When Lunch Ended,Plate-Spinning Began

Vampire Diaries EP hopes new spinoff eats competition as she juggles three series
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srobbins@nbmedia.com | @stephrobbins

They say breakfast is the most important meal of the day, but Julie Plec begs to differ. The executive producer of The CW hit The Vampire Diaries, its new spinoff The Originals and upcoming sci-fi series The Tomorrow People, Plec has enjoyed many a milestone career moment while dining midday.

For instance, Diaries came to fruition during a casual lunch at Arnie Morton’s in Burbank, Calif., when Plec, longtime friends Kevin Williamson (Diaries cocreator and EP) and former CW and current Lifetime exec Jen Breslow were discussing the release of the Twilight movie. “Kevin and I were saying how nobody would be dumb enough to make another vampire show,” Plec says.

Ironically, Breslow had been trying to find writers to adapt Vampire Diaries books, so she asked if the duo would come on board. Both agreed; the show debuted in September 2009, catapulting Plec’s TV career. Diaries’ fifth season premiered Oct. 3 and earned a solid 1.8 rating in the network’s target women 18-34 demo and 2.55 million total viewers, according to Nielsen fast nationals. The Originals retained 84% of Diaries’ totalviewer lead-in, with 2.15 million.

By the time she got to high school, Plec, who grew up mostly in suburban Chicago, knew she wanted to work in entertainment. After college, she moved to Los Angeles three months later.

“I didn’t know how to get a job, so every day I would sit at Jerry’s Deli and read the trades,” she recalls.

Help came when family friend Lisa Harrison—who is now her agent at William Morris Endeavor—recommended Plec to replace her as the assistant to film producer Wes Craven.

Her job with Craven quickly evolved from small tasks to reading every script that landed on his desk, as she became known as “the girl who could read a script in 22 minutes.”

Plec continued to work on various film and TV projects over the years, and discovered a passion for writing and showrunning. In 2004, she joined production company Benderspink, leading its new TV arm. Plec sold the company’s first project, teen sci-fi drama Kyle XY, to ABC Family, and eventually left in 2006 to write full-time on the series.

Juggling Act

Today, Plec is managing a full plate of three primetime series. “I’m always working, it’s just a matter of what needs my attention,” she says, although the pressure doesn’t appear to phase her.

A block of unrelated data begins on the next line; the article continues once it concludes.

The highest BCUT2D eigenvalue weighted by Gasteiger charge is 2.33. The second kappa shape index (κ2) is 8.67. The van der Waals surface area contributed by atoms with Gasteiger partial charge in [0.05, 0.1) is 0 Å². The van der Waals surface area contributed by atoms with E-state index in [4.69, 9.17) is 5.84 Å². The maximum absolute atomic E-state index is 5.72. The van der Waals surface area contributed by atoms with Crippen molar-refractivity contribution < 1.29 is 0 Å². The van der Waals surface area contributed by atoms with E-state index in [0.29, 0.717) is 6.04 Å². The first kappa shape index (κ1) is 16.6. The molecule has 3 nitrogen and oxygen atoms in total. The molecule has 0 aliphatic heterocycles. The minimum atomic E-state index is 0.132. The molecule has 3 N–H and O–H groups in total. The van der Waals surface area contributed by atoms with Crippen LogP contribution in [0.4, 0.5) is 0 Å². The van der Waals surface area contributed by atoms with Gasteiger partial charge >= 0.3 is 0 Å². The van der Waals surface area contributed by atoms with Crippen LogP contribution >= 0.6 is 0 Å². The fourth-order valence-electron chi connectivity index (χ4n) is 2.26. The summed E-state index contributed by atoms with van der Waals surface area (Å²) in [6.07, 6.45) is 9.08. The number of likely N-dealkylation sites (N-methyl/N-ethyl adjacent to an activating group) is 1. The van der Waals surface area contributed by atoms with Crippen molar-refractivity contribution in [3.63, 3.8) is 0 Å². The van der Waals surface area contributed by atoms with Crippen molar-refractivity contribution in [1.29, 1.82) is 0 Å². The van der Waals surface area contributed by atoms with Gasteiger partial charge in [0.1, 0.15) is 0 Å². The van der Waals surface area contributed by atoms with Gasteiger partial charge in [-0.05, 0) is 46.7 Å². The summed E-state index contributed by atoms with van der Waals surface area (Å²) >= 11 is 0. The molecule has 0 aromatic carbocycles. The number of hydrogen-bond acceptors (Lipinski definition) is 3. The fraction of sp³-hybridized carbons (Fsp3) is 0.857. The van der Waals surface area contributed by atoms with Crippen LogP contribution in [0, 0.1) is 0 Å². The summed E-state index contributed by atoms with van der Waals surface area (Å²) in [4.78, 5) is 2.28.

“She never wears her stress,” says Greg Berlanti, Tomorrow People executive producer and a college friend. “I’m not sure how she does it all—I think Diet Coke is involved.”

With Diaries running smoothly, Originals is now Plec’s main focus. It’s another series that “developed very organically over lunch,” this time with Peter Roth, president and chief content officer of Warner Brothers Television Group.

This week, Originals will move into its regular Tuesday 8 p.m. time slot. As for competition with ABC’s new Marvel’s Agents of S.H.I.E.L.D., Plec isn’t overly concerned. “We’ve got a nice built-in fan base and hopefully enough of a new one,” she says.

Plec considers Tomorrow People, an adaptation of the British sci-fi drama about teens with paranormal abilities premiering Oct. 9, a gift from Berlanti. He and fellow executive producer/ writer Phil Klemmer will be primarily running the series. “I just want to earn my keep…and add value,” Plec says.

Much of Plec’s value stems from her love of the fantasy genre, which all of her shows fall into. The CW president Mark Pedowitz believes this makes Plec a fantastic showrunner. “She is a fan in the first place, and knows what other fans want to see and hear,” he says.

In the rare moments when Plec isn’t working, she enjoys dinner with friends and her must-see TV shows Scandal, Homeland and The Newsroom. And she believes the vampire genre, which sparked her career, still has teeth. “We thought Vampire Diaries was going to be the thing that killed the genre four years ago, and it has only strengthened it even further,” she says.

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